Wizz-Wazz, the donkey is the star of this story, and also a suspect in M. C. Beaton’s latest Agatha Raisin series installment, Beating About the Bush. Agatha forms a strange relationship with the animal who resides at the headquarters of a company with which Raisin Investigations has a contract.
Aging detective Agatha and her protégée, young, blonde Toni experience some relationship tension, but artfully work together with Agatha’s long time friend and policeman Bill Wong, and the investigation company’s other team members to solve the case.
Agatha is in possibly the greatest danger ever, as the case comes together.
Roy Silver, Agatha’s former protégée from her years in public relations, now a talented promotions man himself, arrives in time to assist with Agatha’s PR needs, relative to the murder investigation.
Sir Charles Fraith, with whom Agatha has an off/on relationship, is planning to marry a girl from a family of means, in order to gain cash to keep his estate running. The prospect has Agatha in a tizzy, but she is distracted from the distress by the attentions of Chris, a talented mechanic she meets through the case upon which she is focused.
A topsy-turvy fun and enchanting mystery in classic M.C. Beaton, style.
“What the heck – it might just work,” said the filmmaker who took a chance on this screenplay that had been previously rejected by many.
Another great example of a hit that nearly didn’t make it – but the creator finally found someone who believed in it and the show’s success astounded everyone.
I’d long heard of this film made when I was a kid (in 1970, I believe) but I hadn’t, until recently, seen it.
The car chase of the century, had me on the edge of my seat. The ending did leave me hanging, but it’s sometimes a good thing to imagine the conclusion one thinks is most convincing.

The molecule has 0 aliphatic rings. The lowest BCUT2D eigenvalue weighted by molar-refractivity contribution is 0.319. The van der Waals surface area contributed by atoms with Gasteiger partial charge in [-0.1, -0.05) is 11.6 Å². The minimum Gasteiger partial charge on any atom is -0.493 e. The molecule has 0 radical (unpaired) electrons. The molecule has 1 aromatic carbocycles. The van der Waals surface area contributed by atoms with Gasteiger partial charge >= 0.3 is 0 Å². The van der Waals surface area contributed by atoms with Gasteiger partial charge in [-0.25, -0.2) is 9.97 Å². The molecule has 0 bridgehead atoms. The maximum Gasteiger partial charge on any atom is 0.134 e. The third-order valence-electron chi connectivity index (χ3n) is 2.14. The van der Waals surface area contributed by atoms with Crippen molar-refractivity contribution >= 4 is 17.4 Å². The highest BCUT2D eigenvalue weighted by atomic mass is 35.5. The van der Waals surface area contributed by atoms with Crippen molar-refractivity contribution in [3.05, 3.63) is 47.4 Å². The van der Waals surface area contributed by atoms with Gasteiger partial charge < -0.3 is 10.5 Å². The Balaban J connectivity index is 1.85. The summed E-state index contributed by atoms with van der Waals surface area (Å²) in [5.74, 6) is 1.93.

A well-made film if I’ve ever seen one, I can’t imagine that they filmed much of it live amid the reality of New York City traffic.
I often skip the interviews with actors and producers contained on DVDs but the stories of the cast, the real cops the show was based upon, and the behind the scenes stories of the film’s making were fascinating.
I do love the British- At least their whimsical attitude toward gardening and home life.
This book is like a lovely museum devoted to flower lore and Renaissance and 19th Century paintings – of long ago scenes of children and adults, seemingly intoxicated by the pleasure of languishing in verdant settings filled with color and greenery.
Author Sheila Pickle should be commended for recording in such a wonderful way, the traditional symbolism and tradition of classic flower species.
I shall have to seek out her other works, including, The Essence of English Life, and Simply Christmas
I plan to include posts referencing The Complete Language of Flowers over the next few months, with full credit to the book and its author.
If you love gardens and nature, if you long for the days when spare time on fair season days was spent, not with eyes glued to a screen, but lazing in the sunshine reflecting upon the symbolic essence of flowering plants, you must seek a copy of this book.
A first rate escape from stress.